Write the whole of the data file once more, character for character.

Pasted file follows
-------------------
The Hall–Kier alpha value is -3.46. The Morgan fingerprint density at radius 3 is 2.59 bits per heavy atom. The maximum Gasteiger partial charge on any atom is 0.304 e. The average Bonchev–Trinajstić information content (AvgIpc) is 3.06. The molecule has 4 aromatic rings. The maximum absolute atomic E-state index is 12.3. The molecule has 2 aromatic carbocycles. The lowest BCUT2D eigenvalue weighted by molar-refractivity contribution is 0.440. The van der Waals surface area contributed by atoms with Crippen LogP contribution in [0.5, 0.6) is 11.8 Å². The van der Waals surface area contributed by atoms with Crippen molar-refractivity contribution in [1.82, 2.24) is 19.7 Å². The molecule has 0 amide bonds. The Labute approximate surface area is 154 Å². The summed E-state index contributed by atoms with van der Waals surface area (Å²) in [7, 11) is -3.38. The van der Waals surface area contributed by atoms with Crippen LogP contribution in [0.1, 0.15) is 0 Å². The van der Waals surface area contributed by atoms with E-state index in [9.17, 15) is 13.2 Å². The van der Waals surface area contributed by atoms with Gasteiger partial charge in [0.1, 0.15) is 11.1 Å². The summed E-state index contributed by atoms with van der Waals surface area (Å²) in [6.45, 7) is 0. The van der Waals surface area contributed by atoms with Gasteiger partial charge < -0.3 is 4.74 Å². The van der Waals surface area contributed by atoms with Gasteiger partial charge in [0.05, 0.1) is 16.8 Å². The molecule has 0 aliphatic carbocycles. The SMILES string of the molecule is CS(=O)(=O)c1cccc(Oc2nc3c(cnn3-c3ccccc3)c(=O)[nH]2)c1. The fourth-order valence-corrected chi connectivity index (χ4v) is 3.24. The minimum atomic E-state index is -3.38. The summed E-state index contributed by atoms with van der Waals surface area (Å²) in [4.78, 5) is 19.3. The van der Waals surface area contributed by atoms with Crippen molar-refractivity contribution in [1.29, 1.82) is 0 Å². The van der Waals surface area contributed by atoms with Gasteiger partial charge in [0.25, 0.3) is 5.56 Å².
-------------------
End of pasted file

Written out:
The Hall–Kier alpha value is -3.46. The Morgan fingerprint density at radius 3 is 2.59 bits per heavy atom. The maximum Gasteiger partial charge on any atom is 0.304 e. The average Bonchev–Trinajstić information content (AvgIpc) is 3.06. The molecule has 4 aromatic rings. The maximum absolute atomic E-state index is 12.3. The molecule has 2 aromatic carbocycles. The lowest BCUT2D eigenvalue weighted by molar-refractivity contribution is 0.440. The van der Waals surface area contributed by atoms with Crippen LogP contribution in [0.5, 0.6) is 11.8 Å². The van der Waals surface area contributed by atoms with Crippen molar-refractivity contribution in [1.82, 2.24) is 19.7 Å². The molecule has 0 amide bonds. The Labute approximate surface area is 154 Å². The summed E-state index contributed by atoms with van der Waals surface area (Å²) in [7, 11) is -3.38. The van der Waals surface area contributed by atoms with Crippen LogP contribution in [0.1, 0.15) is 0 Å². The van der Waals surface area contributed by atoms with E-state index in [9.17, 15) is 13.2 Å². The van der Waals surface area contributed by atoms with Gasteiger partial charge in [0.1, 0.15) is 11.1 Å². The summed E-state index contributed by atoms with van der Waals surface area (Å²) in [6.45, 7) is 0. The van der Waals surface area contributed by atoms with Gasteiger partial charge < -0.3 is 4.74 Å². The van der Waals surface area contributed by atoms with Gasteiger partial charge in [0.05, 0.1) is 16.8 Å². The molecule has 0 aliphatic carbocycles. The SMILES string of the molecule is CS(=O)(=O)c1cccc(Oc2nc3c(cnn3-c3ccccc3)c(=O)[nH]2)c1. The fourth-order valence-corrected chi connectivity index (χ4v) is 3.24. The minimum atomic E-state index is -3.38. The summed E-state index contributed by atoms with van der Waals surface area (Å²) in [4.78, 5) is 19.3. The van der Waals surface area contributed by atoms with Crippen molar-refractivity contribution in [1.29, 1.82) is 0 Å². The van der Waals surface area contributed by atoms with Gasteiger partial charge in [0.25, 0.3) is 5.56 Å².